Bulgarian prosecutors have charged six people in the death of 18 Afghans who suffocated in an abandoned truck near the capital, Sofia.
The bodies were found inside a vehicle on Friday in Bulgaria’s deadliest human smuggling incident as the country grapples with an increase in illicit border crossings.
The truck was carrying 52 Afghans hidden under planks of wood and packed “like in a tin can”. The group had arrived from Turkey and were heading to Western Europe via Serbia, according to initial investigations.
The 18 victims died of asphyxiation.
Six Bulgarians, including the alleged leader of the smuggling group, were charged on Saturday, Hristo Krastev, spokesman for the Sofia prosecutor’s office, told reporters.
They face up to 15 years in prison if convicted of manslaughter and involvement in organized crime and human trafficking.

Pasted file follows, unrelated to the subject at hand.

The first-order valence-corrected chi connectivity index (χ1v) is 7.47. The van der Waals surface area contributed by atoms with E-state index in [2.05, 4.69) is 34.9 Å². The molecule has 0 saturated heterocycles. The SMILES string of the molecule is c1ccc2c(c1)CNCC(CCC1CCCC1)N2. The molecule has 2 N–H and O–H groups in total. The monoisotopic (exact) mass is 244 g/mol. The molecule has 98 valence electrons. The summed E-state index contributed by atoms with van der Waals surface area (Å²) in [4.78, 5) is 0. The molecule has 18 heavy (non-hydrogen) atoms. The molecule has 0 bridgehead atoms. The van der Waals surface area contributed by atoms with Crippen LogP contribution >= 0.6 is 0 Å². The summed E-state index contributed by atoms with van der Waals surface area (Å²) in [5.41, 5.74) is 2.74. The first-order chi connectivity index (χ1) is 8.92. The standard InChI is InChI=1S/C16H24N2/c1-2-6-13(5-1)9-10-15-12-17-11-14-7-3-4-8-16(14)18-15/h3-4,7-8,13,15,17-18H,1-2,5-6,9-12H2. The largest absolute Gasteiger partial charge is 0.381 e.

One of the suspects remains at large and has been charged in absentia, while two others who were arrested are not expected to be charged.
Investigators say the truck drivers heard loud noises and banging coming from behind but only stopped later when they discovered the dead victims and fled, Deputy Prosecutor General Borislav said Sarafov.
“The people transported were curled up and pushed against each other like in a tin can… They died slowly and painfully for 30 to 60 minutes. This is an extraordinary human tragedy,” Sarafov told reporters.
Some of the 34 people who were rescued remain in hospital, with some being treated for carbon monoxide poisoning after inhaling car exhaust.
The victims, aged between 13 and 35, allegedly paid up to 7,000 euros each to the smugglers, Sarafov said.
“It was out of greed that the smugglers transported 52 people. They used to transport between 25 and 35 people at a time, at least twice a month,” he said.
The hiding places were lined with aluminum foil to make the presence of people undetectable by thermal cameras, he added.
Bulgaria, an EU member that serves as a gateway for many hoping to enter the bloc, has tried to tighten security to stop the growing number of people seeking to cross its southern border with Turkey.
The Balkan nation has also been accused of abuse by security forces trying to keep people out, with asylum seekers saying they were pushed back, locked up, stripped naked and beaten.
Bulgaria has denied the allegations.